Very difficult to say. The Science and Innovation City in Belval is certainly one of them. The most advanced and concrete project. The other AOIs are still in their initial phases so it will be much more around brainstorming and exchanging good practices and lessons learned. Generally speaking I hope participants will be able to grasp the opportunities of collaboration that exist here in Luxembourg, either through participating in some of the technical tours we have or by exchanging and mingling during the conference. I believe the program is filling up with very interesting topics and contributions from the network and it will be up to us to position our flagship projects and make sure some participants will come back for concrete projects in the future. Now beside the professional dimension I hope that many will also have time to discover the beauty of our country which is still not enough known abroad.  

Technoport was in the vanguard of successful collaborations with corporates – I’m thinking particularly of your joint venture with Vodafone to set up Tomorrow Street, specifically – what were your key success factors there?

The collaboration with Vodafone Procurement Company (VPC) is a great example of a combination of different factors and I think that for making such a project successful the most important ingredients are: people, trust, commitment and openness among involved parties. I was personally positively surprised how quick such an important project has been implemented, showing that both large corporates and also the government were able to align and take strategic decisions very efficiently. The goal of this accelerator is to focus on attracting scale-up companies from abroad and reinforce the national ecosystem with a missing component. This project gave us insights in how such large corporates work and their priorities which was extremely interesting and rewarding. Last year we celebrated 5 years of collaboration and knowing what is planned I’m pretty sure the best is still to come.   

Technoport is an incubator, but I think I’m right in saying you’re more than just an incubator: how would you describe your role within Luxembourg’s national innovation strategy?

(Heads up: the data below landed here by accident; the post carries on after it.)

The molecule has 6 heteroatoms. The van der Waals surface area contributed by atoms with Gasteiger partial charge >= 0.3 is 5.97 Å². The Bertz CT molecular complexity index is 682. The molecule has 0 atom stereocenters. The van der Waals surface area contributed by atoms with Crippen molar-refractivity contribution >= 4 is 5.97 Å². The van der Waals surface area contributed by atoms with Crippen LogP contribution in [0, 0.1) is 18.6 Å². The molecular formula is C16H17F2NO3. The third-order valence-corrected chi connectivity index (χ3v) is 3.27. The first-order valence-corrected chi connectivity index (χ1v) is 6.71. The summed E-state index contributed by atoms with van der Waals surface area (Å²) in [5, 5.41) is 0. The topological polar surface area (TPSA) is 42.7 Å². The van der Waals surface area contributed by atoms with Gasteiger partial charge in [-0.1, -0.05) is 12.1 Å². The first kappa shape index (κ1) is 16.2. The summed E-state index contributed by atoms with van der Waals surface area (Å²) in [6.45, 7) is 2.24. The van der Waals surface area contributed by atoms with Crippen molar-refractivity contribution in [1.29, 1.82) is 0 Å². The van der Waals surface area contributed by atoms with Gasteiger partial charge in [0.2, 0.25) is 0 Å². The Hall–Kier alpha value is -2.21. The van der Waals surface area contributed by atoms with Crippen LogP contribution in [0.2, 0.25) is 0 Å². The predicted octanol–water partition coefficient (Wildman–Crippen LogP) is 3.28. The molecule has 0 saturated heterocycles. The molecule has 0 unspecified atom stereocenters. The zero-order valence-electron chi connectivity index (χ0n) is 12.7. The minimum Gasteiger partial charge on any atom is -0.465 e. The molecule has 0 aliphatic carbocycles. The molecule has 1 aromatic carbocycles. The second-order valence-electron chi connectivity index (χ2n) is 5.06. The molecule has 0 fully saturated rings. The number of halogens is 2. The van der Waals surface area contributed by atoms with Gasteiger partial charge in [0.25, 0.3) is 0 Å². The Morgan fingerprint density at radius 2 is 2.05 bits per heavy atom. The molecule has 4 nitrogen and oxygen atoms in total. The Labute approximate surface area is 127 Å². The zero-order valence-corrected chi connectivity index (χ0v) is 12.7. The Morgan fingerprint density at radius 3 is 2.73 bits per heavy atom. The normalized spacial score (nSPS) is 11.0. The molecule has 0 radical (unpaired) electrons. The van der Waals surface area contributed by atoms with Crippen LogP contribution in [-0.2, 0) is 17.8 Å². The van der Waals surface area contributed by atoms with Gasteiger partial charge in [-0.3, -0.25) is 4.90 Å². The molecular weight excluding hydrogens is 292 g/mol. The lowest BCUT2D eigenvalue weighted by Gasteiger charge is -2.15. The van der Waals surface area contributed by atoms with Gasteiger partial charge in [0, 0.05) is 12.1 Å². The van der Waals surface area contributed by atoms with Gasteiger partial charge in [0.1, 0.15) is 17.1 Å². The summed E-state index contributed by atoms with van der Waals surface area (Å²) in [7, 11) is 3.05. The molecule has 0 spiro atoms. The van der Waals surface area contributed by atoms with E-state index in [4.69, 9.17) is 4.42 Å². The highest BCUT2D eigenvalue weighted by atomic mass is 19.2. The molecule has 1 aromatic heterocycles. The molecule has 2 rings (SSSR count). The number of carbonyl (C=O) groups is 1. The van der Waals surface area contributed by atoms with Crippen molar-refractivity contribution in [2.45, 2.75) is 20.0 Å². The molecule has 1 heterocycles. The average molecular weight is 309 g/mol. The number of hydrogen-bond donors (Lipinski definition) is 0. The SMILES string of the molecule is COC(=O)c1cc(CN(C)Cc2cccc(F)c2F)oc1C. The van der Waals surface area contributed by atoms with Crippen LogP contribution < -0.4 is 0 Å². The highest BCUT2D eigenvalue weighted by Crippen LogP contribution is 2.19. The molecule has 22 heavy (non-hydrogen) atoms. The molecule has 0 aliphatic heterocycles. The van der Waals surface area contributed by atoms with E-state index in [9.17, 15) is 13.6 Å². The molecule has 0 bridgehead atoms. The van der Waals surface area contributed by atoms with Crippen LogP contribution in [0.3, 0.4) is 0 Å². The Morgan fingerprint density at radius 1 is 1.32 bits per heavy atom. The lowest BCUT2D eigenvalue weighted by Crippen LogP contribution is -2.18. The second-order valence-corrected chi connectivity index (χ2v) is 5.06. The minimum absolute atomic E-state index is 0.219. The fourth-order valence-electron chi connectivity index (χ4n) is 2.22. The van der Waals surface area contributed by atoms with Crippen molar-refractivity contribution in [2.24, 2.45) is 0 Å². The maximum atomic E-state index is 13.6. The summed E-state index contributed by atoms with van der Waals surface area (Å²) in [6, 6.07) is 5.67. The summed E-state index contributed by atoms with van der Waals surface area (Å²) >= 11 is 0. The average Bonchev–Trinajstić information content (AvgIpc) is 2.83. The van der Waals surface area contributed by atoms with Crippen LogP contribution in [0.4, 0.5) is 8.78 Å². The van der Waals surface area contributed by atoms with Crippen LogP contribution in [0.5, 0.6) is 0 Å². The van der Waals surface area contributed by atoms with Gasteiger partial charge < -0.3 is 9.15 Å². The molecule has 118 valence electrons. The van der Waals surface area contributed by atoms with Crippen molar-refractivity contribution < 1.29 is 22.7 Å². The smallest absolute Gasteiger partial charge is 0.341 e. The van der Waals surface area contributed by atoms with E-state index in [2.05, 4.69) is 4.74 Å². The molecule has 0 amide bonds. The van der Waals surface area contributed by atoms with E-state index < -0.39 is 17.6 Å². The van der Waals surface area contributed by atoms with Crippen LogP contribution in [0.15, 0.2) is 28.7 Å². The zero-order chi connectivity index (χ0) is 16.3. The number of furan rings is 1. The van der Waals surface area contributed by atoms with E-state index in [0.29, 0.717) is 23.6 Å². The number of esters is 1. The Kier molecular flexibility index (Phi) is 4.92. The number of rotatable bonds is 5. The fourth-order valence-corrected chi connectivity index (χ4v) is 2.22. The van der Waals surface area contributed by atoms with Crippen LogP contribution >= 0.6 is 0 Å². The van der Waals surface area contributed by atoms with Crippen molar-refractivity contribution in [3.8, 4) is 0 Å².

Yes you are right. We are known as a technology business incubator and it is true that since 2012, when we span-out of the Public Research Centre where we were originally set-up, we positioned ourselves slightly differently for obvious reasons. We started to operate on different locations, we expanded our target segments to include research and innovation centres from foreign corporates that wanted to set-up activities in Luxembourg, we got more autonomy to design, test and implement specific activities for our ecosystem like hackathons, a digital fabrication lab, cross-border living labs etc. We continuously try to detect new ‘best practices’ within our industry and see how we can implement them in, and for, our ecosystem. After 25 years of operations I think Technoport has established itself as a renowned organisation within the national innovation strategy. Our goal is to increase our footprint in the coming years by expanding further our presence in some verticals and also our geographical presence.

A more personal question to finish: I’ve heard you have a policy of never wearing a suit and tie, why is that?

(laughing) Don’t know who told you that but it is certainly not a policy. Neither personal for me nor at the level of the company. I’m occasionally wearing suits when I have to but it is true that I think very few people saw me wearing a tie in my career. Probably those in the early years when I was younger. I’m simply not a big fan of wearing ties, but who knows, I might surprise you in September.